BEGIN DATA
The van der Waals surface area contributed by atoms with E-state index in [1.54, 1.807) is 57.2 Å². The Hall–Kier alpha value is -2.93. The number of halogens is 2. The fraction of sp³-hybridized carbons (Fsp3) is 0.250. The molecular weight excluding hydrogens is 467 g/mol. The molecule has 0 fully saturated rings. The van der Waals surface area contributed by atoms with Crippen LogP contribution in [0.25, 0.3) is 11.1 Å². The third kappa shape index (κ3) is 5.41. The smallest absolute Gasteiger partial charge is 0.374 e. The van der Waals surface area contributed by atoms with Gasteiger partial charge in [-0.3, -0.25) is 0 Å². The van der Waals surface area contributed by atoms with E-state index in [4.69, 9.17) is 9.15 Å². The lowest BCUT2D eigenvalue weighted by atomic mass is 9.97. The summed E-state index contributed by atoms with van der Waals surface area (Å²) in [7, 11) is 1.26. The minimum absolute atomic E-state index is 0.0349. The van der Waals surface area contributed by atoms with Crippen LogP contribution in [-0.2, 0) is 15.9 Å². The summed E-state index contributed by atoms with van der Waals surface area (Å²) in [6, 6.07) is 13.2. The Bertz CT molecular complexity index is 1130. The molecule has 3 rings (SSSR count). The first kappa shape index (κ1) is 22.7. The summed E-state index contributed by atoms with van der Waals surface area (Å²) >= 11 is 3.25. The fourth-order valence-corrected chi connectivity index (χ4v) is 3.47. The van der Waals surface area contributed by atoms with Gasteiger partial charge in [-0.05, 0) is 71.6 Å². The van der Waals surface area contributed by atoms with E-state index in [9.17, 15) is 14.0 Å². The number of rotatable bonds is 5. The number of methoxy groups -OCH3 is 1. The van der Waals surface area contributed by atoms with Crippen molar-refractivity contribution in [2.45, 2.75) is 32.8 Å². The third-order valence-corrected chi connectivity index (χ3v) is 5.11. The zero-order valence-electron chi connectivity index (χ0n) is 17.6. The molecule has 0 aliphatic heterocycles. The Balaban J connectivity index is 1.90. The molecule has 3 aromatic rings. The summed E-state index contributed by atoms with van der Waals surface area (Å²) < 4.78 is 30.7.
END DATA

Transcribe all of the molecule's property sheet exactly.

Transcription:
The van der Waals surface area contributed by atoms with E-state index in [1.54, 1.807) is 57.2 Å². The Hall–Kier alpha value is -2.93. The number of halogens is 2. The fraction of sp³-hybridized carbons (Fsp3) is 0.250. The molecular weight excluding hydrogens is 467 g/mol. The molecule has 0 fully saturated rings. The van der Waals surface area contributed by atoms with Crippen LogP contribution in [0.25, 0.3) is 11.1 Å². The third kappa shape index (κ3) is 5.41. The smallest absolute Gasteiger partial charge is 0.374 e. The van der Waals surface area contributed by atoms with Gasteiger partial charge in [-0.3, -0.25) is 0 Å². The van der Waals surface area contributed by atoms with E-state index in [4.69, 9.17) is 9.15 Å². The lowest BCUT2D eigenvalue weighted by atomic mass is 9.97. The summed E-state index contributed by atoms with van der Waals surface area (Å²) in [7, 11) is 1.26. The minimum absolute atomic E-state index is 0.0349. The van der Waals surface area contributed by atoms with Crippen LogP contribution in [-0.2, 0) is 15.9 Å². The summed E-state index contributed by atoms with van der Waals surface area (Å²) in [6, 6.07) is 13.2. The Bertz CT molecular complexity index is 1130. The molecule has 3 rings (SSSR count). The first kappa shape index (κ1) is 22.7. The summed E-state index contributed by atoms with van der Waals surface area (Å²) >= 11 is 3.25. The fourth-order valence-corrected chi connectivity index (χ4v) is 3.47. The van der Waals surface area contributed by atoms with Gasteiger partial charge in [-0.05, 0) is 71.6 Å². The van der Waals surface area contributed by atoms with E-state index in [9.17, 15) is 14.0 Å². The number of rotatable bonds is 5. The number of methoxy groups -OCH3 is 1. The van der Waals surface area contributed by atoms with Crippen molar-refractivity contribution in [2.45, 2.75) is 32.8 Å². The third-order valence-corrected chi connectivity index (χ3v) is 5.11. The zero-order valence-electron chi connectivity index (χ0n) is 17.6. The molecule has 0 aliphatic heterocycles. The Balaban J connectivity index is 1.90. The molecule has 3 aromatic rings. The summed E-state index contributed by atoms with van der Waals surface area (Å²) < 4.78 is 30.7.